Mexico Institute in the News: Mexico’s Enrique Peña Nieto faces challenge of bringing old-style party into new age
Peña Nieto was born in a hospital in Mexico City’s La Condesa neighborhood but grew up in Atlacomulco, about a 90-minute drive northwest of the capital. In interviews with residents and friends here who have known him for more than a decade, two depictions of him emerged. Mexico Institute's Andrew Selee comments.
“This guy has defined the decade,” Alfredo Corchado told the Wilson Center. “He changed the dynamics of trafficking. He was a game changer. Communities have been silenced because of him.” Alfredo Corchado worked on his book "Midnight in Mexico: A Reporter's Journey Through a Country's Descent Into Darkness" while a Wilson Center public policy scholar in 2010.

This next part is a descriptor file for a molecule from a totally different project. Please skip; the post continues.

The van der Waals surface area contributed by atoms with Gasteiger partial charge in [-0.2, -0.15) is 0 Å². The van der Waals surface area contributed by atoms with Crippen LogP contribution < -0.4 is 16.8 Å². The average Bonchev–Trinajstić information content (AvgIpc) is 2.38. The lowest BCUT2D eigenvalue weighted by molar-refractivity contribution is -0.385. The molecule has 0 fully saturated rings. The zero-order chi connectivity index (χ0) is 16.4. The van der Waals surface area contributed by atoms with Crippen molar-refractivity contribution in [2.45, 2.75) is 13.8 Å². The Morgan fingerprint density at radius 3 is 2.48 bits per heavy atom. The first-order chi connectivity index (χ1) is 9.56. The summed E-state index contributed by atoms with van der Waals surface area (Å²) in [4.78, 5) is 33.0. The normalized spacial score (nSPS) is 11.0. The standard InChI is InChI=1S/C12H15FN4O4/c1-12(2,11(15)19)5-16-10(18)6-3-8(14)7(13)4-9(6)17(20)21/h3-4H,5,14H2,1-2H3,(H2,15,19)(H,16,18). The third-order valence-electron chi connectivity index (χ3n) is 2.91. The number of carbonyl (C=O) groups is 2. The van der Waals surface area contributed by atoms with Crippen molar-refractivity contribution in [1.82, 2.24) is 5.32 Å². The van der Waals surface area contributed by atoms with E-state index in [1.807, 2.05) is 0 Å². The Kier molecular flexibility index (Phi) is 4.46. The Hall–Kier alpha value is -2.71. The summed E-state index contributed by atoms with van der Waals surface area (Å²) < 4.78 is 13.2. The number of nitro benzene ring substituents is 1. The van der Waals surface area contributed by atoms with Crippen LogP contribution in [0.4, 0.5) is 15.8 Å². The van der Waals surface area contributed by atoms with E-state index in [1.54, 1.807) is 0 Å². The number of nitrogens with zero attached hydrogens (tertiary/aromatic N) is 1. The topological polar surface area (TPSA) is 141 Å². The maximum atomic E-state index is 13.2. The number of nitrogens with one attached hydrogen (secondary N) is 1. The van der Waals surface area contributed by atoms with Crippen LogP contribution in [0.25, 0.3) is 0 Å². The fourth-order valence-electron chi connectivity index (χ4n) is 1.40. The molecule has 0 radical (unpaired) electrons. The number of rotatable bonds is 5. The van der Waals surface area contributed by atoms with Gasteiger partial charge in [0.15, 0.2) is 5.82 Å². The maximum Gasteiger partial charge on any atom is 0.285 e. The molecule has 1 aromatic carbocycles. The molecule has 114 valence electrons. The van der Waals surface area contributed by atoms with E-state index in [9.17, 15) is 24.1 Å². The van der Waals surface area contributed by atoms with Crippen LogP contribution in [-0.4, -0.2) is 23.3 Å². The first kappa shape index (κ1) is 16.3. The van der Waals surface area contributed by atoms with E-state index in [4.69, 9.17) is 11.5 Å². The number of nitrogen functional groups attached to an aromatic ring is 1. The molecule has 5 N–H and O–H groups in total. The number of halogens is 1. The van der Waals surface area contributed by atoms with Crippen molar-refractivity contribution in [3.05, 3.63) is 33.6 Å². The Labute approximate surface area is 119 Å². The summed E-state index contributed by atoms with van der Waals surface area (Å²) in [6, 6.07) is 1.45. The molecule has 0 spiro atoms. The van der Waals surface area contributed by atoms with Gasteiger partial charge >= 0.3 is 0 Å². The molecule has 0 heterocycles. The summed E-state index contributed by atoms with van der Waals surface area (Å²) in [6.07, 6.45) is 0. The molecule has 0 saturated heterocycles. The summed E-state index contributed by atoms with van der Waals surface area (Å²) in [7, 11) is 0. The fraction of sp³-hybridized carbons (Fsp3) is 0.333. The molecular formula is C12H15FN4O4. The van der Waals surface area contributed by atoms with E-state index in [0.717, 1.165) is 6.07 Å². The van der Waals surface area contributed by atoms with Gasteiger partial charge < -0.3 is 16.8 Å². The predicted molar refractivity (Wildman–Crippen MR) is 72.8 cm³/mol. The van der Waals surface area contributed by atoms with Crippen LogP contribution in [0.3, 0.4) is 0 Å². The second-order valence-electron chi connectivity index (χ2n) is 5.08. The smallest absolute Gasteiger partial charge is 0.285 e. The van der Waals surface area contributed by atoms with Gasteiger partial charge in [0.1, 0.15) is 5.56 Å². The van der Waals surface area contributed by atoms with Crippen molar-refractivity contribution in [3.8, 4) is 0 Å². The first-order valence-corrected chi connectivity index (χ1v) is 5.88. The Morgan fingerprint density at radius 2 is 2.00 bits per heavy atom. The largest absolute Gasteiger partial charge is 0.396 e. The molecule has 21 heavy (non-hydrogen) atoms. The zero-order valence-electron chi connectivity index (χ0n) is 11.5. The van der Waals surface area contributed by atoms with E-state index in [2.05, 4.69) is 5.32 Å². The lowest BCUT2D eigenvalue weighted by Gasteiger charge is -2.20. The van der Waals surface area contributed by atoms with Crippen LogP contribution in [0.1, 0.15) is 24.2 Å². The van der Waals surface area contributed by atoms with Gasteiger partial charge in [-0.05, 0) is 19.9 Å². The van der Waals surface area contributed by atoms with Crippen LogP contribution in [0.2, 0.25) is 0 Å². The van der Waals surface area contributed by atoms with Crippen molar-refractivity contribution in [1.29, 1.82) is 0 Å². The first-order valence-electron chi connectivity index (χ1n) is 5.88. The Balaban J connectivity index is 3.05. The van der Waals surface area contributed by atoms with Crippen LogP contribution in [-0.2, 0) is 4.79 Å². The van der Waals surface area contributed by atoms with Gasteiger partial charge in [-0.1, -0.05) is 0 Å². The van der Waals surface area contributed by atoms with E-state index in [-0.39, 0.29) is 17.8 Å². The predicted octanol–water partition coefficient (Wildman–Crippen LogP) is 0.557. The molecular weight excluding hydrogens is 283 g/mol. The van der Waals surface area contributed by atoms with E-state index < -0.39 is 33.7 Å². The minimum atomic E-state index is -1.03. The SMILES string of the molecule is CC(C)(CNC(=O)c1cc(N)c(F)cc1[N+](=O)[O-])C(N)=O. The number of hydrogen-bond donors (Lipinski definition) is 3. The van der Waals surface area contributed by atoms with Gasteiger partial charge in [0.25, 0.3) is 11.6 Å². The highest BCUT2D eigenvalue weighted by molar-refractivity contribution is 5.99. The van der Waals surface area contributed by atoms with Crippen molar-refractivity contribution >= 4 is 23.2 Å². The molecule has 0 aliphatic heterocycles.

"This goes way beyond education. It's about sending a signal to other unions in particular that they need to come on board to the government's program," Wood said. "As it has played out, I think it has been a stroke of genius."
In our final chapter, Roberto Suro looks beyond the headlines of 2012 to identify the most important trend lines reshaping the dynamics of U.S. elections.
Eric Olson, a senior associate at the Mexico Institute of the Woodrow Wilson International Center for Scholars in Washington, D.C., said Peña Nieto has acknowledged that there is no “magic wand” solution, but that the president-elect continues to search for alternatives.
US-Mexico Policy Bulletin: February 2005